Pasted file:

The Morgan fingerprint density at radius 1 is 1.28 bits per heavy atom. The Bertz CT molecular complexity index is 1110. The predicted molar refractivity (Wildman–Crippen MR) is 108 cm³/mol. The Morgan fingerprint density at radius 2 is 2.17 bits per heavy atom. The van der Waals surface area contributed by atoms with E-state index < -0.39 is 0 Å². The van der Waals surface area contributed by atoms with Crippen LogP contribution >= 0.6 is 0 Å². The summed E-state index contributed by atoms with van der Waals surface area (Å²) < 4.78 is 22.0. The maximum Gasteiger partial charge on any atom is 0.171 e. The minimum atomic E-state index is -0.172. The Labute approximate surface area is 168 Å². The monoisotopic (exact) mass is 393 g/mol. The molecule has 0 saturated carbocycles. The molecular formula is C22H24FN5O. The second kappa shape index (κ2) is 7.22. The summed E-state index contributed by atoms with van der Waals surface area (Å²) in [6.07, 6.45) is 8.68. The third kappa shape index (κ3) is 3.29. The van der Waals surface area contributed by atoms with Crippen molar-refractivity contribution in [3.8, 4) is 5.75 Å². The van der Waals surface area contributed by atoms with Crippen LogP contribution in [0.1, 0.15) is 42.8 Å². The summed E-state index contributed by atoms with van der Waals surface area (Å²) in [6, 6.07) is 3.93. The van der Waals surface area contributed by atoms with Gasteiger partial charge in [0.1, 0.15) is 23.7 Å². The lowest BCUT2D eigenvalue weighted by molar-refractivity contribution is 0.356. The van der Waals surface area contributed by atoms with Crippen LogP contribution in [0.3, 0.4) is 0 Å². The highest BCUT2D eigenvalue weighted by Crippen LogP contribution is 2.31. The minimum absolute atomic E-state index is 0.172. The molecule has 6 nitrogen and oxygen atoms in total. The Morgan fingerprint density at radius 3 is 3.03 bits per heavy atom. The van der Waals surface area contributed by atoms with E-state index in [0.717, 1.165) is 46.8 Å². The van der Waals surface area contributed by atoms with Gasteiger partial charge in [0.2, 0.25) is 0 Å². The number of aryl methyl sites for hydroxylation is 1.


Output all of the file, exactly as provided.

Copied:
The Morgan fingerprint density at radius 1 is 1.28 bits per heavy atom. The Bertz CT molecular complexity index is 1110. The predicted molar refractivity (Wildman–Crippen MR) is 108 cm³/mol. The Morgan fingerprint density at radius 2 is 2.17 bits per heavy atom. The van der Waals surface area contributed by atoms with E-state index < -0.39 is 0 Å². The van der Waals surface area contributed by atoms with Crippen LogP contribution >= 0.6 is 0 Å². The summed E-state index contributed by atoms with van der Waals surface area (Å²) < 4.78 is 22.0. The maximum Gasteiger partial charge on any atom is 0.171 e. The minimum atomic E-state index is -0.172. The Labute approximate surface area is 168 Å². The monoisotopic (exact) mass is 393 g/mol. The molecule has 0 saturated carbocycles. The molecular formula is C22H24FN5O. The second kappa shape index (κ2) is 7.22. The summed E-state index contributed by atoms with van der Waals surface area (Å²) in [6.07, 6.45) is 8.68. The third kappa shape index (κ3) is 3.29. The van der Waals surface area contributed by atoms with Crippen molar-refractivity contribution in [3.8, 4) is 5.75 Å². The van der Waals surface area contributed by atoms with Crippen LogP contribution in [0.1, 0.15) is 42.8 Å². The summed E-state index contributed by atoms with van der Waals surface area (Å²) in [6, 6.07) is 3.93. The van der Waals surface area contributed by atoms with Gasteiger partial charge in [0.1, 0.15) is 23.7 Å². The lowest BCUT2D eigenvalue weighted by molar-refractivity contribution is 0.356. The van der Waals surface area contributed by atoms with Crippen LogP contribution in [0.3, 0.4) is 0 Å². The highest BCUT2D eigenvalue weighted by Crippen LogP contribution is 2.31. The minimum absolute atomic E-state index is 0.172. The molecule has 6 nitrogen and oxygen atoms in total. The Morgan fingerprint density at radius 3 is 3.03 bits per heavy atom. The van der Waals surface area contributed by atoms with E-state index in [0.717, 1.165) is 46.8 Å². The van der Waals surface area contributed by atoms with Gasteiger partial charge in [0.2, 0.25) is 0 Å². The number of aryl methyl sites for hydroxylation is 1.